It should be obvious that designing, preparing, and delivering courses depends upon the course being designed, prepared, and delivered. A course you have taught a number of times is easier to deliver than a brand new course; a seminar course is easier to deliver than a lecture course. For purposes of illustration, I have distinguished between a small course I have taught a number of times and a new course or large course being taught for the first time. Even when we look at a small course (which, I would mention in passing, has greater pedagogical benefit for the student than a larger course), I am working 268 hours at a minimum. This is 43 hours more than stipulated in the EI MOU. Or, in the terms of the enterprising student, $24.19/hour and roughly 20.6 hours of work per week. In the case of a large course (roughly 60 students; just under the threshold that allows you to have a marking assistant) or a course being offered for the first time, we are talking about a commitment of roughly 410 hours—nearly twice the amount stipulated in the EI MOU—and, in the terms of the enterprising student, a whopping rate of pay of $15.91/hour. Regardless of how you look at it, we are not adequately compensated in terms of either our expertise or in terms of how much work we actually do.
Part-time: the university routinely refers to us as part-time employees. In the case of the contract instructor who teaches a single course each semester and who teaches the same course every year, we might legitimately be speaking of a part-time employee who is doing about 20.1 hours of work per week. However, many contract instructors, myself included, teach two courses each semester. This means that my “part-time” job is actually a commitment of roughly 40.2 hours per week. That is, my part-time job has me working more per week than a full-time employee who, in most workplaces, only works a mere 37.5 hours per week.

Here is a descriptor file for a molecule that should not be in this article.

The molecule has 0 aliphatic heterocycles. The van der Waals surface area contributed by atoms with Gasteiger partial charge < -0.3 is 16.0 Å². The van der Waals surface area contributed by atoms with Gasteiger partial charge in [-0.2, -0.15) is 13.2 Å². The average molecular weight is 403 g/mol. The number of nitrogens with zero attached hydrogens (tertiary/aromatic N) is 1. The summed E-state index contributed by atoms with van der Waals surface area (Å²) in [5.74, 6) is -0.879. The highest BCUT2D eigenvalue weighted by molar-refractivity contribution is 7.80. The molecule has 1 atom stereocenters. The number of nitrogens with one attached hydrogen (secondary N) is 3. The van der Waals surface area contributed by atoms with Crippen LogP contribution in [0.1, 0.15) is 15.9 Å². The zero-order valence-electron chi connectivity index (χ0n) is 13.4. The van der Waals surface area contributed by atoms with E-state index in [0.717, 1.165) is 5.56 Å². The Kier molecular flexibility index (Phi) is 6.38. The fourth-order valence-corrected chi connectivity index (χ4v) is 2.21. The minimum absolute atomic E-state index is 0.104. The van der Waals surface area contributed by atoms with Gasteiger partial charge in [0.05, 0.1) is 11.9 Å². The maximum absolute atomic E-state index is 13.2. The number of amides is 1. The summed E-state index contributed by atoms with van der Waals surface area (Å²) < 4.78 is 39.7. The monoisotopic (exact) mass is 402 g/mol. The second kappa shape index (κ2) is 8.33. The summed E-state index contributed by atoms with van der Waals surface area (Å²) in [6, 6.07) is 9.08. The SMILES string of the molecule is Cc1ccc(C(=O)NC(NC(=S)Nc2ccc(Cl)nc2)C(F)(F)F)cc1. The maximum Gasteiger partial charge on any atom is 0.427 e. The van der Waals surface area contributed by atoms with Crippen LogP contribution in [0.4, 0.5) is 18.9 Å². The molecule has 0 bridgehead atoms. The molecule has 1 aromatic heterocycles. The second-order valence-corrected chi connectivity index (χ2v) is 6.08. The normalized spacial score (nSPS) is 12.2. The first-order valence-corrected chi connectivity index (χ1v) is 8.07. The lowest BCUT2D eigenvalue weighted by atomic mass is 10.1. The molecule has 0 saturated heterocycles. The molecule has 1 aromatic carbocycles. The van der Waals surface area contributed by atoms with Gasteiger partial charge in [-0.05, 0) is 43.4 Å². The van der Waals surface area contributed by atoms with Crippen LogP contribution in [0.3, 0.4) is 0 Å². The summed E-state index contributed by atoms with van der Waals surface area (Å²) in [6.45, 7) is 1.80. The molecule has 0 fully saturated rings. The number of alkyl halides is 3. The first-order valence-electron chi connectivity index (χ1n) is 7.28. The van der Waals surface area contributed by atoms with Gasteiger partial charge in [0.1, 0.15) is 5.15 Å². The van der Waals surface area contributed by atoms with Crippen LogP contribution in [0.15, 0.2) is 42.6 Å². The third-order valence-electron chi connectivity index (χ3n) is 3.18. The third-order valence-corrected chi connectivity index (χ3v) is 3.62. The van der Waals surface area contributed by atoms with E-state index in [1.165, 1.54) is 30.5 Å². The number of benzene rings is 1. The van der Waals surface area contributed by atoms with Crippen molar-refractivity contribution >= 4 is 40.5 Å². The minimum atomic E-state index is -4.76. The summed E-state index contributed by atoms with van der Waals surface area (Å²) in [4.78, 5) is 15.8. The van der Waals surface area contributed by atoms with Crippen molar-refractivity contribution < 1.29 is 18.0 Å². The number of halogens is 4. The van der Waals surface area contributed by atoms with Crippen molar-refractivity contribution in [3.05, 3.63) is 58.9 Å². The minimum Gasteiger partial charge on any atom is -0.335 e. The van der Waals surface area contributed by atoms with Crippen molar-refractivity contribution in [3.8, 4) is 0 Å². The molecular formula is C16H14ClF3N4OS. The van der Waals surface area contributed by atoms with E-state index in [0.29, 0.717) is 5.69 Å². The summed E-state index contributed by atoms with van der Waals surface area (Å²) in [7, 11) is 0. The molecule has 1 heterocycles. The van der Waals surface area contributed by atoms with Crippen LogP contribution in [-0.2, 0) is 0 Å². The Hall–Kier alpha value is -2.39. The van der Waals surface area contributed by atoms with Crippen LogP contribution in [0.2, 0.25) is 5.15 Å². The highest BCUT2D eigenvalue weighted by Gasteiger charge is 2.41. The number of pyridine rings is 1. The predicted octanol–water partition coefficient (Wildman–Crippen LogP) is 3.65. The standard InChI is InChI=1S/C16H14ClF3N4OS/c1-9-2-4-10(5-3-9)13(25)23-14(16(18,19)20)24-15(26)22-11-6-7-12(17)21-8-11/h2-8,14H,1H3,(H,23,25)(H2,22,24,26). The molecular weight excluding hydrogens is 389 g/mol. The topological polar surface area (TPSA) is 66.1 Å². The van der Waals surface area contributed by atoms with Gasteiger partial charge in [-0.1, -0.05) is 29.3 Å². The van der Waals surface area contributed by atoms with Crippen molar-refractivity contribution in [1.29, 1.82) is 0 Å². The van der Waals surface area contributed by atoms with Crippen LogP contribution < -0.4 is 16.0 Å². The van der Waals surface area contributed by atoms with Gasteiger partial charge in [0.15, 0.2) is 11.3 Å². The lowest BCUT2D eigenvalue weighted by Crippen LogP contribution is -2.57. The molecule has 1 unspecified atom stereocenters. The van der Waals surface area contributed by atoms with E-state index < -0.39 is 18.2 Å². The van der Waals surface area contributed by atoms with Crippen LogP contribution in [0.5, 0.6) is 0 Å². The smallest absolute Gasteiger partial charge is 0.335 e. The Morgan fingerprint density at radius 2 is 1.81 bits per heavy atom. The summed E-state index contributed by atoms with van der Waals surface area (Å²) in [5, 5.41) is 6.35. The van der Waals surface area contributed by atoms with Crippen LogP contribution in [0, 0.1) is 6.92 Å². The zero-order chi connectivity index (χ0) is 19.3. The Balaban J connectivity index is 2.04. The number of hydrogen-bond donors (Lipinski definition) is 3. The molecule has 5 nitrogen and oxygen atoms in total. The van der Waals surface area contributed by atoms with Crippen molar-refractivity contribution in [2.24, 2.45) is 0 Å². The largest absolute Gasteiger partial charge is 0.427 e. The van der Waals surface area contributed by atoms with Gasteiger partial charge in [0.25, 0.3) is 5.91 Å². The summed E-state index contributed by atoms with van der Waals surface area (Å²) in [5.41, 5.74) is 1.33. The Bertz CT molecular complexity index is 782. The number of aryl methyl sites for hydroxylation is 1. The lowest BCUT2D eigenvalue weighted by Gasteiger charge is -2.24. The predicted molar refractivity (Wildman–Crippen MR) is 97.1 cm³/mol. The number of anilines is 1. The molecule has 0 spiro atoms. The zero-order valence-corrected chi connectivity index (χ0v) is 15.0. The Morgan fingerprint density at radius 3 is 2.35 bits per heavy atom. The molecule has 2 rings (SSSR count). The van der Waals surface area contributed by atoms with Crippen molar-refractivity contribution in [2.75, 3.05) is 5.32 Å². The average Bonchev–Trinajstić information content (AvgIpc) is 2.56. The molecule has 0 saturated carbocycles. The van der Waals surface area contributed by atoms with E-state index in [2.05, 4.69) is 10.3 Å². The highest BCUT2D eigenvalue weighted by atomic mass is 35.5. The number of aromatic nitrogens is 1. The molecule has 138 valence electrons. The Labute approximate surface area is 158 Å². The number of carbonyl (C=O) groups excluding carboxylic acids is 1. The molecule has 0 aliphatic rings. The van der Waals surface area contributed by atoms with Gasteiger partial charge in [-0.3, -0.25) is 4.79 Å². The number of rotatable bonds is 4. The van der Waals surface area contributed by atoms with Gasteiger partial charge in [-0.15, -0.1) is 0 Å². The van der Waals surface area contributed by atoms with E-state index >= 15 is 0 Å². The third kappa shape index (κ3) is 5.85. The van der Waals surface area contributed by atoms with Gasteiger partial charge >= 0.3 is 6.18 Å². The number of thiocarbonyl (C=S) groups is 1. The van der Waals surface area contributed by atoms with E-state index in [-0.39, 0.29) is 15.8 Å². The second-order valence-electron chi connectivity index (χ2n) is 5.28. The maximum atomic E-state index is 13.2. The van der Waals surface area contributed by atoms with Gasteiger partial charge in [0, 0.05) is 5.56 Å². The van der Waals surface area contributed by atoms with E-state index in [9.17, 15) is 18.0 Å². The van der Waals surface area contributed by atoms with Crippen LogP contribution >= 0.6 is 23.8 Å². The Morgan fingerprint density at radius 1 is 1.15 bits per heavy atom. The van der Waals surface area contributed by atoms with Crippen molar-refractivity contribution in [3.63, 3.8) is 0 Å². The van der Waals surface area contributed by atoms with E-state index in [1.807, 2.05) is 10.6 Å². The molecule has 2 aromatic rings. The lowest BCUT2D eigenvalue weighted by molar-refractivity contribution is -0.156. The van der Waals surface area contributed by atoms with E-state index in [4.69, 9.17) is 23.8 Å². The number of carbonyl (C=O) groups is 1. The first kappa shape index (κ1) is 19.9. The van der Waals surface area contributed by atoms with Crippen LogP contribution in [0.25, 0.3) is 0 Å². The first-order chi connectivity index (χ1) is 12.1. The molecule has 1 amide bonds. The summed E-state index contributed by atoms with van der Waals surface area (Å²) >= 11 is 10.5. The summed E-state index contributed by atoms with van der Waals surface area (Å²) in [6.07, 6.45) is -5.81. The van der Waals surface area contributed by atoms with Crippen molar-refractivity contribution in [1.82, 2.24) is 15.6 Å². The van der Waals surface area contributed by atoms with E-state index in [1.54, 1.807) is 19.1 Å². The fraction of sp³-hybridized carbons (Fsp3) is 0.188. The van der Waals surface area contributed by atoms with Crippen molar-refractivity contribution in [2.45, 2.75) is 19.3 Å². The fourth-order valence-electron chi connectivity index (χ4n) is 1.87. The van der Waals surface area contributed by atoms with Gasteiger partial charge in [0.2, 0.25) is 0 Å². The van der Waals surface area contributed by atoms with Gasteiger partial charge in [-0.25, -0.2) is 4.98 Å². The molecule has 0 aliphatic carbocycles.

Temporary: I have been teaching as a contract instructor at Carleton University since 2007 and I have been teaching on a full-time basis. This is not “temporary.” This is a permanent situation. While, technically, I am precariously employed—my courses can be taken over by regular faculty at any moment and my courses can be cancelled without a reason at any moment—it is clear that because this has not happened (although, to be honest, I do fear reprisals for my blogging this week) the university is more than satisfied with my job performance and, thus, is more than happy to keep on as an instructor. This is my career.
When students, parents, media, and citizens read in the newspapers that Carleton University is negotiating with its part-time instructors or that part-time instructors at Carleton University are on strike, please keep the above in mind. We are not part-time employees. We are not temporary employees. We are not adequately compensated.
I have been a full-time, qualified, professional, post-secondary instructor for seven years. I am presently being paid $32,415 before taxes to teach two first year seminars during the fall/winter semesters and one second year lecture course during the summer. This is not adequate compensation. This is not fair. This is not reasonable. I chose to teach university students because I believe in the importance of post-secondary education. I am a good instructor. I deserve better than this and my students deserve better than this.